The international community is deepening its concern about an alleged North Korean move to prepare for a launch of the "Taepodong II" ballistic missile since it may constitute a threat to peace and stability in Northeast Asia. North Korea should stop its preparation for missile launching that it will only be harmful to international peace as well as its own safety.
North Korea's foreign ministry official claimed that launching missiles and rockets is a matter of sovereign right. However, launching missiles and rockets that go over other nation's territorial airspace and waters before reaching international waters poses a danger to the passage of civilian airplanes and ships. Therefore, the international rule requires a launching nation to give an advance notice to institutions and countries concerned. North Korea has not given such notice.
North Korea promised to freeze its plan to launch missiles in the U.S.-DPRK Joint Communique in 2000 and in the Japan-DPRK Pyongyang Declaration in 2002. It is even more unreasonable for North Korea to reverse such promises in the name of "sovereign right."
Using statements and press releases by its permanent mission to the United Nations, North Korea has called for a dialogue with the United States, in hopes to resolve the issue through negotiations if the U.S. is concerned about the missile testing. But the U.S. has refused to engage in a dialogue under the threat of a missile launching.
Regardless of the reason or background for North Korea to call for a direct dialogue with the U.S., its way of pursuing the objective by pushing ahead with the preparation for launching missiles amounts to a "brinkmanship" of trying to achieve its goal by using a military threat. It is a highly dangerous act that could lead to a military conflict. We strongly demand that North Korea immediately stop such actions.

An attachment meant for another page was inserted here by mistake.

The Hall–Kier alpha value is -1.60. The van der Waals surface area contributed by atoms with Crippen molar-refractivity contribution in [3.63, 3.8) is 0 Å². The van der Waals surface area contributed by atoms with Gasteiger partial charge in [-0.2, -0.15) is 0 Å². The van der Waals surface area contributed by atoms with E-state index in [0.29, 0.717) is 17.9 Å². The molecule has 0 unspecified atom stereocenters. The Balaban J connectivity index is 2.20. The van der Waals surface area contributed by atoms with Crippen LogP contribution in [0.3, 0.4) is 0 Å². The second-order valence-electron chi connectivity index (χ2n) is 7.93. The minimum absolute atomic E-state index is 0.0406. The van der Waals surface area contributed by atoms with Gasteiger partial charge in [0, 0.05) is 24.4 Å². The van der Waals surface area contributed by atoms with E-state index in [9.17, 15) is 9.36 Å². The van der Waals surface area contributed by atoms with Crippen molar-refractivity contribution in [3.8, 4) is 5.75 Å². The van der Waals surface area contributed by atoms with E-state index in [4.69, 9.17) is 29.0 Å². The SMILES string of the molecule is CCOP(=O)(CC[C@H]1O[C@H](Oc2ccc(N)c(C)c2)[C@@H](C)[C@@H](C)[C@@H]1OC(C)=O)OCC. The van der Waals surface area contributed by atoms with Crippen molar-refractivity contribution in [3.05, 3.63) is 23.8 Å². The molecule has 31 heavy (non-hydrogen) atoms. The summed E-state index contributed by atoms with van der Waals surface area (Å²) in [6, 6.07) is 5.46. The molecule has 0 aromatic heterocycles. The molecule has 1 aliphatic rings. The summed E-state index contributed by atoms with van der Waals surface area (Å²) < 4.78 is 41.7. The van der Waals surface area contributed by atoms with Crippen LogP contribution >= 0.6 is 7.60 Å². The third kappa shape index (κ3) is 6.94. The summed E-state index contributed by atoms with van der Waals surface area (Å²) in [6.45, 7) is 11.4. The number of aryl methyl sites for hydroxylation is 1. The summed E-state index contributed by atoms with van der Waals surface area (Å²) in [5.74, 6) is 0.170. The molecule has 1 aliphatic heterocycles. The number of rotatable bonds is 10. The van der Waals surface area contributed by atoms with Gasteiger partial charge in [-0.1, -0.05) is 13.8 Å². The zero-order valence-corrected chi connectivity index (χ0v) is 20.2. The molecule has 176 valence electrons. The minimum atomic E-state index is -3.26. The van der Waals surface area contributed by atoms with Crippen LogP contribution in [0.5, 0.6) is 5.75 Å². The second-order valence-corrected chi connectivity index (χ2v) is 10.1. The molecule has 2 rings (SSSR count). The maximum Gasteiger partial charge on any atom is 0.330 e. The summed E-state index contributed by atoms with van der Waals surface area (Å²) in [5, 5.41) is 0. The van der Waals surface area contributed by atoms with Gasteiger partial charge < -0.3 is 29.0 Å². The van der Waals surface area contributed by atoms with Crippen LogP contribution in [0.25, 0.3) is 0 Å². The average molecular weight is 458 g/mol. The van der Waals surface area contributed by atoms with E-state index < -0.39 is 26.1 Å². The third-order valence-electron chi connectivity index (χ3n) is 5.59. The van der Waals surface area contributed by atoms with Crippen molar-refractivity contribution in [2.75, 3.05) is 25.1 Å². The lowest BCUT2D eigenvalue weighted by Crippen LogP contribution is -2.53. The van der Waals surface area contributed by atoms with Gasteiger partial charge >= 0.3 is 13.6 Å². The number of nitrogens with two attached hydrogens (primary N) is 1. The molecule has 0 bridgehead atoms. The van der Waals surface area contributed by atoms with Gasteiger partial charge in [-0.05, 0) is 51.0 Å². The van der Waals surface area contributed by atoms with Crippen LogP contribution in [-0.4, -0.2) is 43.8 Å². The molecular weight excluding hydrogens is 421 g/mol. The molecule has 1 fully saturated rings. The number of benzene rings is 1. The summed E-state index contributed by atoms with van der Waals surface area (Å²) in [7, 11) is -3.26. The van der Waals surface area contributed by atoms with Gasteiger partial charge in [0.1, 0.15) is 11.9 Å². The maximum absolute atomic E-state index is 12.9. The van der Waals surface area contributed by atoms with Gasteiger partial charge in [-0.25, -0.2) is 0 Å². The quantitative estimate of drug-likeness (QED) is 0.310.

South Korea, North Korea, Japan, U.S., China, and Russia have agreed to discuss missiles, nuclear weapons, and other security issues on the Korean Peninsula at the Six-Party Talks. What North Korea is required to do is to return to the Six-Party Talks instead of preparing to launch missiles.
We are concerned that North Korea's "brinkmanship" will bring about a vicious circle of military countermeasures in this region that will turn into a threat to the security of Northeast Asian countries.
Which way is North Korea heading? Is it taking a path to oppose peace and stability in Asia or the path to return to the Six-Party Talks and to create peace as well as mutual cooperation and prosperity in this region? It is self-evident that only one way is a truly constructive path for North Korea to pursue.
- Akahata, June 25, 2006